Envío Digital
Central American University - UCA  
  Number 92 | Marzo 1989




Envío team

The Nicaraguan government announced officially on February 10 that it was in communication with a group of Japanese businessmen and scientists to examine the viability of constructing an inter-oceanic canal through Nicaraguan territory. A national commission of scientific and foreign policy experts has been created to study the construction possibilities, as well as possible ecological effects.

While it was revealed that a Japanese mission would visit Nicaragua during the first week of March, Nicaraguan Minister of Finances William Hüpper, who heads the national commission, said that no agreement has been made with any country yet. The official government announcement states that Nicaragua is "open to any governments, institutions, businesses or scientists who are interested in the canal route through our country."

If the canal is eventually constructed, it will be the third cross-isthmus route in Central America. In addition to the Panama Canal, built in 1906 and now inadequate for some large tankers, the Costa Ricans are completing a "dry canal," a highway and oil pipeline that will run from the Caribbean Sea to the Pacific Ocean.

The idea of an inter-oceanic canal through Nicaragua's rivers and lakes dates back to the Spanish colonial period, although North Americans may be more familiar with the later interest of the United States, and particularly of steamship magnate Cornelius Vanderbilt, through the 1987 movie, "Walker." Some 55 years after the period that movie treats, and three years after the Panama Canal was built, Nicaraguan President Jose" Santos Zelaya was removed from power by the US in 1909 for daring to negotiate the construction of a canal with German and Japanese collaboration. Emiliano Chamorro, ambassador to the United States from the puppet government installed in Zelaya's place, signed a treaty with US Secretary of State William Jennings Bryan that still rankles Nicaraguans. In the treaty, finally abrogated in I960 as a gesture of mutual good faith between the US and Somoza governments, Nicaragua conceded to the United States the "perpetual option" to build a canal through Nicaragua.

In a press conference offered just before leaving to attend the Central American summit meeting in El Salvador, President Ortega said, "Now, for the first time, we Nicaraguans have the opportunity to decide the use of our territory."

Another of Nicaragua’s revolutionary leaders has demonstrated the literary talent that characterizes this “country of poets.” Comandante Tomás Borge, sole surviving founder of the FSLN and one of its nine top leaders, has just been awarded Cuba’s internationally–respected Casa de las Américas prize for his first-person testimony, La Paciente Impaciencia (The Impatient Patient).

“It’s written in very poetic prose,” said Uruguayan writer Eduardo Galeano, one of the judges. A man of very poetic prose himself, Galeano is best known internationally for his book, The Open Veins of Latin America. Revealing only part of the content of Borge’s 600-page opus, Galeano says it “sheds new light on the personality of Carlos Fonseca [another FSLN founder and its main ideologue until his death in 1976], and on the liberation struggle of the Nicaraguan people.”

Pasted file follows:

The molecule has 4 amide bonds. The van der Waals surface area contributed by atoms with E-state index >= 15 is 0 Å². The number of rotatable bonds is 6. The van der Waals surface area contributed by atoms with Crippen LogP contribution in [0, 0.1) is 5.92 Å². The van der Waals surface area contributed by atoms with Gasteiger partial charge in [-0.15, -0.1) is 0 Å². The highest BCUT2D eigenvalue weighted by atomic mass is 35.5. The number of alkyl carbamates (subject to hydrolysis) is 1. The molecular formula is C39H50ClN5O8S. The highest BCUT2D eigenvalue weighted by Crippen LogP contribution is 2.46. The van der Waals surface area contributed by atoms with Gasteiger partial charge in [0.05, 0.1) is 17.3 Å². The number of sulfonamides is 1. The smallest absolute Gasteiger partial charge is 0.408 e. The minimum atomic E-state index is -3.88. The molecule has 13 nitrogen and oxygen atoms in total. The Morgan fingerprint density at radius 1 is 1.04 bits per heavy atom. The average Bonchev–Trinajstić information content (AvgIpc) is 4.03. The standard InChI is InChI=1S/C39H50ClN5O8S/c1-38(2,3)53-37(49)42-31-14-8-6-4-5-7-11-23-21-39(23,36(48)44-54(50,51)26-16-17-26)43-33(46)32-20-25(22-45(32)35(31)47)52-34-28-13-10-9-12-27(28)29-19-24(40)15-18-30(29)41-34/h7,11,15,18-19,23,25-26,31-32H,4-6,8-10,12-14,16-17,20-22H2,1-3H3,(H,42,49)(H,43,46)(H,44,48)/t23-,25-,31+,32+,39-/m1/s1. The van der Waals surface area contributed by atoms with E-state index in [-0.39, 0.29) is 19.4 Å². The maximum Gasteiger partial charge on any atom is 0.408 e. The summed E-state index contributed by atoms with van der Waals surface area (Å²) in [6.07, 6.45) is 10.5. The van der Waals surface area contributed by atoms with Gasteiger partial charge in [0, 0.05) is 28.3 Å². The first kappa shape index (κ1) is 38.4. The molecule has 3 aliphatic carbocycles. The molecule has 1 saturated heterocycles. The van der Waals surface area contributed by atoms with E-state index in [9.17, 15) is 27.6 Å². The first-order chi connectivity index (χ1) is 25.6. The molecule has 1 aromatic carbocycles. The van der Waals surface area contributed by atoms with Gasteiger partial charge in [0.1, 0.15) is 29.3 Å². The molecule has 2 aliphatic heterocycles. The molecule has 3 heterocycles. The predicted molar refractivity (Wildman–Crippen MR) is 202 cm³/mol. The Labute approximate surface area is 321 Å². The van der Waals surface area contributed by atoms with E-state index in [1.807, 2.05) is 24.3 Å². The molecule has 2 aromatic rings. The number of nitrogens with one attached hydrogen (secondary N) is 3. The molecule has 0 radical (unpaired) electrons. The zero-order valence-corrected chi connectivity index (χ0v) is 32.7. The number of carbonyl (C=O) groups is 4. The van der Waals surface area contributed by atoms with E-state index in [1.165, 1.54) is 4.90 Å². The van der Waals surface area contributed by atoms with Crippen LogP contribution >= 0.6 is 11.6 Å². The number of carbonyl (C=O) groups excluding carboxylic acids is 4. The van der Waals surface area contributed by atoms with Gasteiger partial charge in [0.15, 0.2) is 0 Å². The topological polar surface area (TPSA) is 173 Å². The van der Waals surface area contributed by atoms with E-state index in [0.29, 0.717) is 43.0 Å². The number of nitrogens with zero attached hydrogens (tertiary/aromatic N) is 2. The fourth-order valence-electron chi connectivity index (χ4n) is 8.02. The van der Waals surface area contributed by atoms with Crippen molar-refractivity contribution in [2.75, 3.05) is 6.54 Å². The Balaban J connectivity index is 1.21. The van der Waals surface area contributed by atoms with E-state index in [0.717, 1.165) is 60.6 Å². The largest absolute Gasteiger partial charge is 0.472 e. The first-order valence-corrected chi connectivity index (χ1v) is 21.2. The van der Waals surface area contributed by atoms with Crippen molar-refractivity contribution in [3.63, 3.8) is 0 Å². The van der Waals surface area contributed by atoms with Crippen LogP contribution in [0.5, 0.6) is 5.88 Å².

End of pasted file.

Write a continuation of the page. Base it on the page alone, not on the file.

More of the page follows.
Borge describes his book as something “that was growing inside me that I had to get out once and for all.” Demonstrating his capacity for imagery, he added that “when I paused to look, I discovered I was in labor between pleasure and pain, giving birth to 40 chapters that are like 40 children: some happy, others possessed by nostalgia and some very sad.”

Due to paper shortages, a limited edition of the book will be available in Nicaragua in March, but publishers from various countries, including the United States, have already expressed interest.

The just-released report of the Sanford Commission, named for its creator, US Senator Terry Sanford (D-NC), concludes that the Central American countries need $2.5 billion over the next three years to aid the more than one-third of the region's 27 million people who live in conditions of dire poverty, particularly those who are "biologically at risk"—children, pregnant women, etc. Another $10 billion will be required within a five-year period to reactivate the Central American Common Market, increase and diversify the five countries' exports and promote the region's economic development.

The commission, formally known as the International Commission for the Recuperation and Development of Central America, is made up of 17 political and economic experts from 20 countries, including the United States, Europe, Japan and the Central American countries themselves. The politically diverse group has spent the past two years making a detailed study of the region's economic needs, with the goal of giving economic substance to the Esquipulas II peace plan. The report was readied in time for discussion at the regional summit meeting held on February 13-14 in San Salvador. Senator Sanford himself delivered the report to the region's Presidents on the eve of the summit.